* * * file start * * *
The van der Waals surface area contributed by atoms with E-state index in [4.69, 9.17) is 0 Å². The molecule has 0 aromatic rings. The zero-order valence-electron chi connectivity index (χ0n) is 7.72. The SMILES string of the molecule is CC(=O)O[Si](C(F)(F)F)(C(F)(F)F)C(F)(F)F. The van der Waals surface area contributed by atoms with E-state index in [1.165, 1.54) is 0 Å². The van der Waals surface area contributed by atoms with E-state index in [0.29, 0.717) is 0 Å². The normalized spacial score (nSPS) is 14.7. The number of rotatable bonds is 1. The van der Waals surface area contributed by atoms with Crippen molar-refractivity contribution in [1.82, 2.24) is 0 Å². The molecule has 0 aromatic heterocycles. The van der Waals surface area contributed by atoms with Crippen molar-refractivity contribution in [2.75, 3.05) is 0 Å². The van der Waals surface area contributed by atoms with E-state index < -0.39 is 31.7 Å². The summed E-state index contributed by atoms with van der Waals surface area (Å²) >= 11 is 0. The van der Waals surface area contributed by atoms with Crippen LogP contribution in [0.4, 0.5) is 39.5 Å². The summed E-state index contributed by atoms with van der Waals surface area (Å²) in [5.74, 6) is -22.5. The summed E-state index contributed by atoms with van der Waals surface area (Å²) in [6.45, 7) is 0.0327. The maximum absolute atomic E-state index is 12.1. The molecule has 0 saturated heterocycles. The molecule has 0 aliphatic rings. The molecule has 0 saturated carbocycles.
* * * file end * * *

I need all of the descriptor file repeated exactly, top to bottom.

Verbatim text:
The van der Waals surface area contributed by atoms with E-state index in [4.69, 9.17) is 0 Å². The molecule has 0 aromatic rings. The zero-order valence-electron chi connectivity index (χ0n) is 7.72. The SMILES string of the molecule is CC(=O)O[Si](C(F)(F)F)(C(F)(F)F)C(F)(F)F. The van der Waals surface area contributed by atoms with E-state index in [1.165, 1.54) is 0 Å². The van der Waals surface area contributed by atoms with E-state index in [0.29, 0.717) is 0 Å². The normalized spacial score (nSPS) is 14.7. The number of rotatable bonds is 1. The van der Waals surface area contributed by atoms with Crippen molar-refractivity contribution in [1.82, 2.24) is 0 Å². The molecule has 0 aromatic heterocycles. The van der Waals surface area contributed by atoms with Crippen molar-refractivity contribution in [2.75, 3.05) is 0 Å². The van der Waals surface area contributed by atoms with E-state index < -0.39 is 31.7 Å². The summed E-state index contributed by atoms with van der Waals surface area (Å²) >= 11 is 0. The van der Waals surface area contributed by atoms with Crippen LogP contribution in [0.4, 0.5) is 39.5 Å². The summed E-state index contributed by atoms with van der Waals surface area (Å²) in [5.74, 6) is -22.5. The summed E-state index contributed by atoms with van der Waals surface area (Å²) in [6.45, 7) is 0.0327. The maximum absolute atomic E-state index is 12.1. The molecule has 0 saturated heterocycles. The molecule has 0 aliphatic rings. The molecule has 0 saturated carbocycles.